Posted in Art, Business, China, Chinese Art, Currency, Economics, Economy, Investment
Tagged China, Economics, exchange rates, forbes, foreign exchange, forex, ha jiming, Investment, renminbi, RMB, US dollar, yuan
China’s Monetary Policies Look To Favor Yuan, Gold At Dollar’s Expense: What Will This Mean For Art Collectors & Investors In “Portable China”?
Art Collectors and other holders of "Portable China" can benefit from the globalization of the yuan if they're in it for the medium- to long term
Today, Business Intelligence looks into China’s monetary policies, and how they are increasingly favoring alternate investment vehicles like gold while putting a dent in the US dollar. For investors looking to diversify their holdings into a number of areas to lower risk and exposure to market fluctuations, what will the simultaneous increase in asset diversification, global economic jitters, the ascendance of China and internationalization of its currency have on those who put their money into Chinese assets? The article does a fairly good job of illustrating the long-term effects these market forces will have on these investors as well as China itself:
In a series of recent policy moves and announcements through official channels, or increasingly through indirect ‘economic ambassador’ addressing conferences or talking to western reporters, China’s intentions and ambitions are becoming clearer.
Posted in Art, auction, Business, China, Chinese Art, Currency, Economics, Investment
Tagged Art, China, chinese, Chinese Art, chinese contemporary art, contemporary chinese art, Currency, dollar, gold, hedge, IMF, Investment, renminbi, RMB, SDR, Sino-US, US dollar, world bank, yuan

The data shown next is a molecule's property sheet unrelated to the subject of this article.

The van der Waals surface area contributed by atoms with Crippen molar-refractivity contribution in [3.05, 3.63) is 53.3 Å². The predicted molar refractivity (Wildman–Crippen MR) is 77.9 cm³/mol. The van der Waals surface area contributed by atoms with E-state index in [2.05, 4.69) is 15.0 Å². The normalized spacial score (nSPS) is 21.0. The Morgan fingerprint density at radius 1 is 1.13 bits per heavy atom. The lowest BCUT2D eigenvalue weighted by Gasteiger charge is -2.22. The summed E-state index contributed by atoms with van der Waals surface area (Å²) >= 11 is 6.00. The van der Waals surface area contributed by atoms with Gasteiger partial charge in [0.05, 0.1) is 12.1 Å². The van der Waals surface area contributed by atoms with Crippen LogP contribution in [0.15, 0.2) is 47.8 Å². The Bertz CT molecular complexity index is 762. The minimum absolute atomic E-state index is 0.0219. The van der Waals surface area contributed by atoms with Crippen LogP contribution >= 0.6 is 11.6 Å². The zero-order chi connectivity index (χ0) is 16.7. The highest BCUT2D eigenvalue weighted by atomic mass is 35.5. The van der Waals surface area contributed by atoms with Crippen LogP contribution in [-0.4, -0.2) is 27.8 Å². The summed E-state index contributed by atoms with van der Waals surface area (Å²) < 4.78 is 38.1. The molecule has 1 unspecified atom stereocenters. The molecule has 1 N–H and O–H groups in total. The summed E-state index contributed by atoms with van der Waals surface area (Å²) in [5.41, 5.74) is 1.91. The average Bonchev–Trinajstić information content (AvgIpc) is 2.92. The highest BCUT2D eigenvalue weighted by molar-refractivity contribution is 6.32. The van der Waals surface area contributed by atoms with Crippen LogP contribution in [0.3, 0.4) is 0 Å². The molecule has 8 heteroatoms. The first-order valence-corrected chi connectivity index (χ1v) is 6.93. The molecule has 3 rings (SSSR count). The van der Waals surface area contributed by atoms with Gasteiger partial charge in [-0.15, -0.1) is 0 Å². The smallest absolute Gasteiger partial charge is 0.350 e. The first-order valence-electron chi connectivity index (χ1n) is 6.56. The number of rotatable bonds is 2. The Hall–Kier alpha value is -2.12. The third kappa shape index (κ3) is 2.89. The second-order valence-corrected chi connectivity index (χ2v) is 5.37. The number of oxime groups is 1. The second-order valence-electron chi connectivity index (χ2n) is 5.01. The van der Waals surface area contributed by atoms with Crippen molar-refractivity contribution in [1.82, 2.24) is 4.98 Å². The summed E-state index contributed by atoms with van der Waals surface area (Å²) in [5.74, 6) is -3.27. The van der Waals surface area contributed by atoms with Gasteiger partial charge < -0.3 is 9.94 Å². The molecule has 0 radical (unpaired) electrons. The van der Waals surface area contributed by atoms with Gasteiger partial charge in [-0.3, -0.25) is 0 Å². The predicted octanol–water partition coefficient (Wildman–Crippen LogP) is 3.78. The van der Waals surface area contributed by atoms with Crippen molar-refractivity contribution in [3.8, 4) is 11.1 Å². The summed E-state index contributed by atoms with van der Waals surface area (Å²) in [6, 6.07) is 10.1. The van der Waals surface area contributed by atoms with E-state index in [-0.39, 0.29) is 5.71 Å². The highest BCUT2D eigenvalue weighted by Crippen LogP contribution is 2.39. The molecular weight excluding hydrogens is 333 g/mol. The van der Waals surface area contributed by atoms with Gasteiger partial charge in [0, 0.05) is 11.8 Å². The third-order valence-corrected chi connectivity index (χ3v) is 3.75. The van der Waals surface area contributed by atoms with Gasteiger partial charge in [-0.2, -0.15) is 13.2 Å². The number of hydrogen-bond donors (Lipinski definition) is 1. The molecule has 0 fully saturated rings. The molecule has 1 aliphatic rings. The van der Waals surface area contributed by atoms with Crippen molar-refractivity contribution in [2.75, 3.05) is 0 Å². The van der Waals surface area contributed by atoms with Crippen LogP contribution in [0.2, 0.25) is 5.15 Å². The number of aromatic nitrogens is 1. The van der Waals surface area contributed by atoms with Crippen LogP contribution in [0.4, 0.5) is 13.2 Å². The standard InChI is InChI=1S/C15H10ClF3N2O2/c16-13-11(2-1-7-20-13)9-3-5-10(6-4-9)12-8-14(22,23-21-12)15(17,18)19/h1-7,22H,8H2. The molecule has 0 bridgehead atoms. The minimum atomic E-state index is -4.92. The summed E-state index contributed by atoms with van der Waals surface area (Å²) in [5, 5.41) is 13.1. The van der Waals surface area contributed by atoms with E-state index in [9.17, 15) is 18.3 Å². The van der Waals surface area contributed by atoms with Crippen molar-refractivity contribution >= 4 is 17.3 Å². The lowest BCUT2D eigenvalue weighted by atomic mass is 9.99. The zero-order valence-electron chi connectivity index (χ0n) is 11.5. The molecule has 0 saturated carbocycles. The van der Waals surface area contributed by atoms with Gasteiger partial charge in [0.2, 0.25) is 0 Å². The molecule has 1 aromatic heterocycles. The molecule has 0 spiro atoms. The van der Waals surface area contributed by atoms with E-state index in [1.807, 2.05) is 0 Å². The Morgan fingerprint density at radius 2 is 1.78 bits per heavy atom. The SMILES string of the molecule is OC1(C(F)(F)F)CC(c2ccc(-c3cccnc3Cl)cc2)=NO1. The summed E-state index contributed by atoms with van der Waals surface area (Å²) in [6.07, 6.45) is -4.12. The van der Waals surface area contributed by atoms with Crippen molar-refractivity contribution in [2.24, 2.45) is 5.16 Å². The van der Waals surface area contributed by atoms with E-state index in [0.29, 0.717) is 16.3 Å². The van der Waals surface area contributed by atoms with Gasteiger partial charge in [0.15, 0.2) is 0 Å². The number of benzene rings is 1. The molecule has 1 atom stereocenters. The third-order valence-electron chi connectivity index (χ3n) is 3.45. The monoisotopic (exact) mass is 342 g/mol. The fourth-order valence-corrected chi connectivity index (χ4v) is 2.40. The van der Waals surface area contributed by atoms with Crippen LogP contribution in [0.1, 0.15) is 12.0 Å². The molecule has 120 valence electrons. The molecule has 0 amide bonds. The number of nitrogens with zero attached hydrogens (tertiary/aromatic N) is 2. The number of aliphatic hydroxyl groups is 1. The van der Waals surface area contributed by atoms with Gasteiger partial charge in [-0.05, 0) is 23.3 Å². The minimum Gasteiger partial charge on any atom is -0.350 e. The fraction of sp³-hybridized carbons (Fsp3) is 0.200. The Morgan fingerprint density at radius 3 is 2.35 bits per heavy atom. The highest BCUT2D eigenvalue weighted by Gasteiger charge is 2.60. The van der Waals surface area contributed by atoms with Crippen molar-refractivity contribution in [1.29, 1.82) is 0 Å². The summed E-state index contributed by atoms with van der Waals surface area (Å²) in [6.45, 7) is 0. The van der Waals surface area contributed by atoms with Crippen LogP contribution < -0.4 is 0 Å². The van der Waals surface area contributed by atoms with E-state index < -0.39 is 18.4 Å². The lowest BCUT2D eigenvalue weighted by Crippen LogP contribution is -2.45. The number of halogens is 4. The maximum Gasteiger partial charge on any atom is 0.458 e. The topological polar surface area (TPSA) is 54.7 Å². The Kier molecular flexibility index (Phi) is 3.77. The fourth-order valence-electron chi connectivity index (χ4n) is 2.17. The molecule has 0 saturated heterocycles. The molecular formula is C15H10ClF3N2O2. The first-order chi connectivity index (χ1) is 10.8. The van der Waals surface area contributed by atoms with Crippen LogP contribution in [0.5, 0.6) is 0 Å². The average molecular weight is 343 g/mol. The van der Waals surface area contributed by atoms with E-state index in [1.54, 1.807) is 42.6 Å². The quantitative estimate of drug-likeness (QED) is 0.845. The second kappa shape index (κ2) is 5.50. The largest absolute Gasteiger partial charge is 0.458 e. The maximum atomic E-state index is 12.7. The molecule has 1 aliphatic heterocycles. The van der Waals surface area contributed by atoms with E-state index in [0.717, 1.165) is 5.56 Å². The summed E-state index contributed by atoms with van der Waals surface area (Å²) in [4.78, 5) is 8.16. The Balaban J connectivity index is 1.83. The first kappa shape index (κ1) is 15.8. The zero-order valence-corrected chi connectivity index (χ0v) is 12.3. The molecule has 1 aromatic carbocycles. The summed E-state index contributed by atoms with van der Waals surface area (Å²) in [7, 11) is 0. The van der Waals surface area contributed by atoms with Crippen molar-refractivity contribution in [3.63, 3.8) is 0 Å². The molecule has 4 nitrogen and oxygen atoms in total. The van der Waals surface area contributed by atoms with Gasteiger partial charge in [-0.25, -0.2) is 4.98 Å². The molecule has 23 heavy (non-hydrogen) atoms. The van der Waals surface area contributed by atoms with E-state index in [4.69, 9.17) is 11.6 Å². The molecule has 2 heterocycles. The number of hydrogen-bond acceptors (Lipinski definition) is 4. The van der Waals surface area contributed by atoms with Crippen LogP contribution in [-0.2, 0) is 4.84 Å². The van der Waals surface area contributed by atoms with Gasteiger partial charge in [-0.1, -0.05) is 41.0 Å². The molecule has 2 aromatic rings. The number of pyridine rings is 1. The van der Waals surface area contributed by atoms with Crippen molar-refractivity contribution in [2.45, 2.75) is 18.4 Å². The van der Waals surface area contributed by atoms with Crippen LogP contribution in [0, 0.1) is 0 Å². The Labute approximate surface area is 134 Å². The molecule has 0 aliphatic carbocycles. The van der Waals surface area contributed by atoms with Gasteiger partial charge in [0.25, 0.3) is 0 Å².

Societe Generale — with offices in Beijing, Shanghai, Guangzhou, Tianjin And Wuhan — Looks To Expand Private Banking Services In Fast-Growing Market
Societe General is looking to grow its private banking services in China
The Wall Street Journal reports today that Societe Generale (China) Ltd., the locally incorporated unit of Societe Generale SA, has received permission from China’s banking regulator to offer yuan-denominated retail services in the country. This could have major implications on foreign investment in China, as it simultaneously boosts the growing global influence of the Chinese yuan:
Societe Generale (China) will begin to offer these services once its branches receive yuan retail licenses from local bank regulators in Beijing, Shanghai and Guangzhou, Pierre Bonzom, managing director and head of commercial and personal banking for the French bank’s China unit, said in a statement Tuesday.
Posted in Business, China, Currency, Economics, Investment
Tagged China, chinese, Currency, Economics, france, renminbi, RMB, societe general, yuan
Yuan-Backed Sovereign Bonds Seen As Major Step In Building Market For Yuan As A Global Currency
Recent moves show that the internationalization of the yuan is a major priority for the Chinese government
The Shanghai Daily reports today that the Hong Kong SAR government is set to debut a new class of bonds denominated in the Chinese RMB, a move seen as a significant milestone in China’s ambitious plan to make its yuan a more global currency. While articles about the yuan’s potential status as a major currency have multiplied in the last year, particularly following People’s Bank of China director Zhou Xiaochuan’s call earlier this year for the US dollar to be replaced as the world’s de facto reserve currency, less-publicized moves such as China’s currency swap agreements with several countries, and an expansion in the issuance of yuan bonds from commercial banks, have largely flown under the media radar.
With the announcement of these new yuan-denominated bonds, it is clear that China hopes to make Hong Kong even more of an international financial hub. Although the territory has, for decades, been a major financial power in the region, with its more relaxed political and financial system, Hong Kong looks to be one of the most accessible areas for China to experiment with some of its more long-term financial projects. With the strong linkage between Hong Kong and Shanghai — sometimes playfully referred to as “Shangkong” — if this program is successful it may mean more fluid and regular investment in yuan bonds by foreign investors as well as a simultaneous boost to the yuan’s reputation abroad.